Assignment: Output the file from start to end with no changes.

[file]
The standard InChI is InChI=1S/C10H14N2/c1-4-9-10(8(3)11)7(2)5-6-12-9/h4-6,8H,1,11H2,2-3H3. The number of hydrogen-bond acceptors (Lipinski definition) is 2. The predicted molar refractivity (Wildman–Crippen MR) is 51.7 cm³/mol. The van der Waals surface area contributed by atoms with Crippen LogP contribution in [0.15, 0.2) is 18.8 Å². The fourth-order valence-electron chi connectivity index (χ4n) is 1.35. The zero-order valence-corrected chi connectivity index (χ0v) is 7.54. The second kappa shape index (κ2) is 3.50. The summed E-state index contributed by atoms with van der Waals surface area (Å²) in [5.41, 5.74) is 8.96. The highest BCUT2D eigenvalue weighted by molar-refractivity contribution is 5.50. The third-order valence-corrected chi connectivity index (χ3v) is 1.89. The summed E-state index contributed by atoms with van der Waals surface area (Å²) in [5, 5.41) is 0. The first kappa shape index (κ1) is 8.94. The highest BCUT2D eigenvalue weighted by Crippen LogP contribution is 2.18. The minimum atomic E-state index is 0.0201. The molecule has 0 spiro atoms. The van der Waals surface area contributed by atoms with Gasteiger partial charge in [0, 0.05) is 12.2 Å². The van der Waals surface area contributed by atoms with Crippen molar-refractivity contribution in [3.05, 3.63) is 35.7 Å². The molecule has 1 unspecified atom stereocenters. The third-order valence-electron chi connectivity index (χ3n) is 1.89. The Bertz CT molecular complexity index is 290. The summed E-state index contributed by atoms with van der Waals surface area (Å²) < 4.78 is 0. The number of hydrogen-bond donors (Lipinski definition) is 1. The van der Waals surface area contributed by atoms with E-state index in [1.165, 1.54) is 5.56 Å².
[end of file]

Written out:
The standard InChI is InChI=1S/C10H14N2/c1-4-9-10(8(3)11)7(2)5-6-12-9/h4-6,8H,1,11H2,2-3H3. The number of hydrogen-bond acceptors (Lipinski definition) is 2. The predicted molar refractivity (Wildman–Crippen MR) is 51.7 cm³/mol. The van der Waals surface area contributed by atoms with Crippen LogP contribution in [0.15, 0.2) is 18.8 Å². The fourth-order valence-electron chi connectivity index (χ4n) is 1.35. The zero-order valence-corrected chi connectivity index (χ0v) is 7.54. The second kappa shape index (κ2) is 3.50. The summed E-state index contributed by atoms with van der Waals surface area (Å²) in [5.41, 5.74) is 8.96. The highest BCUT2D eigenvalue weighted by molar-refractivity contribution is 5.50. The third-order valence-corrected chi connectivity index (χ3v) is 1.89. The summed E-state index contributed by atoms with van der Waals surface area (Å²) in [5, 5.41) is 0. The first kappa shape index (κ1) is 8.94. The highest BCUT2D eigenvalue weighted by Crippen LogP contribution is 2.18. The minimum atomic E-state index is 0.0201. The molecule has 0 spiro atoms. The van der Waals surface area contributed by atoms with Gasteiger partial charge in [0, 0.05) is 12.2 Å². The van der Waals surface area contributed by atoms with Crippen molar-refractivity contribution in [3.05, 3.63) is 35.7 Å². The molecule has 1 unspecified atom stereocenters. The third-order valence-electron chi connectivity index (χ3n) is 1.89. The Bertz CT molecular complexity index is 290. The summed E-state index contributed by atoms with van der Waals surface area (Å²) < 4.78 is 0. The number of hydrogen-bond donors (Lipinski definition) is 1. The van der Waals surface area contributed by atoms with E-state index in [1.165, 1.54) is 5.56 Å².